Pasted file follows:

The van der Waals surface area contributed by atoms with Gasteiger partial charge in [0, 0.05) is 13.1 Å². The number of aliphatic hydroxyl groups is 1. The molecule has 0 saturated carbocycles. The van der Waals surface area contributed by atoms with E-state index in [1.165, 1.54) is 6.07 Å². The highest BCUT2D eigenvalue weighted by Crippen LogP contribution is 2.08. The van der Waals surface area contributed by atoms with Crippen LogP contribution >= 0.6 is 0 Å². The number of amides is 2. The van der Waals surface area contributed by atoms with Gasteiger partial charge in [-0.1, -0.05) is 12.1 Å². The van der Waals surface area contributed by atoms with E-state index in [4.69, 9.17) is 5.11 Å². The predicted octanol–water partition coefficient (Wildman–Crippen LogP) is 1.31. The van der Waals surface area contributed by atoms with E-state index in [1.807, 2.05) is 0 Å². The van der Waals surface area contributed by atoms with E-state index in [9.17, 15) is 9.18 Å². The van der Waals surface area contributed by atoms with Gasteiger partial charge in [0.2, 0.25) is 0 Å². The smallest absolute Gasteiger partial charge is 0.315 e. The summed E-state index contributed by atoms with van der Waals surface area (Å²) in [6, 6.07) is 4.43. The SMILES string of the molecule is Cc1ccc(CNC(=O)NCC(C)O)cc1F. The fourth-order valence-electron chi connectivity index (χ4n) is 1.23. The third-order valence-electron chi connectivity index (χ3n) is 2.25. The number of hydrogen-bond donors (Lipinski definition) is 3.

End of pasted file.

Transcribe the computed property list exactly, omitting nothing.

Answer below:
The van der Waals surface area contributed by atoms with Gasteiger partial charge in [0, 0.05) is 13.1 Å². The number of aliphatic hydroxyl groups is 1. The molecule has 0 saturated carbocycles. The van der Waals surface area contributed by atoms with E-state index in [1.165, 1.54) is 6.07 Å². The highest BCUT2D eigenvalue weighted by Crippen LogP contribution is 2.08. The van der Waals surface area contributed by atoms with Crippen LogP contribution >= 0.6 is 0 Å². The number of amides is 2. The van der Waals surface area contributed by atoms with Gasteiger partial charge in [-0.1, -0.05) is 12.1 Å². The van der Waals surface area contributed by atoms with E-state index in [4.69, 9.17) is 5.11 Å². The predicted octanol–water partition coefficient (Wildman–Crippen LogP) is 1.31. The van der Waals surface area contributed by atoms with E-state index in [1.807, 2.05) is 0 Å². The van der Waals surface area contributed by atoms with E-state index in [9.17, 15) is 9.18 Å². The van der Waals surface area contributed by atoms with Gasteiger partial charge in [0.2, 0.25) is 0 Å². The smallest absolute Gasteiger partial charge is 0.315 e. The summed E-state index contributed by atoms with van der Waals surface area (Å²) in [6, 6.07) is 4.43. The SMILES string of the molecule is Cc1ccc(CNC(=O)NCC(C)O)cc1F. The fourth-order valence-electron chi connectivity index (χ4n) is 1.23. The third-order valence-electron chi connectivity index (χ3n) is 2.25. The number of hydrogen-bond donors (Lipinski definition) is 3.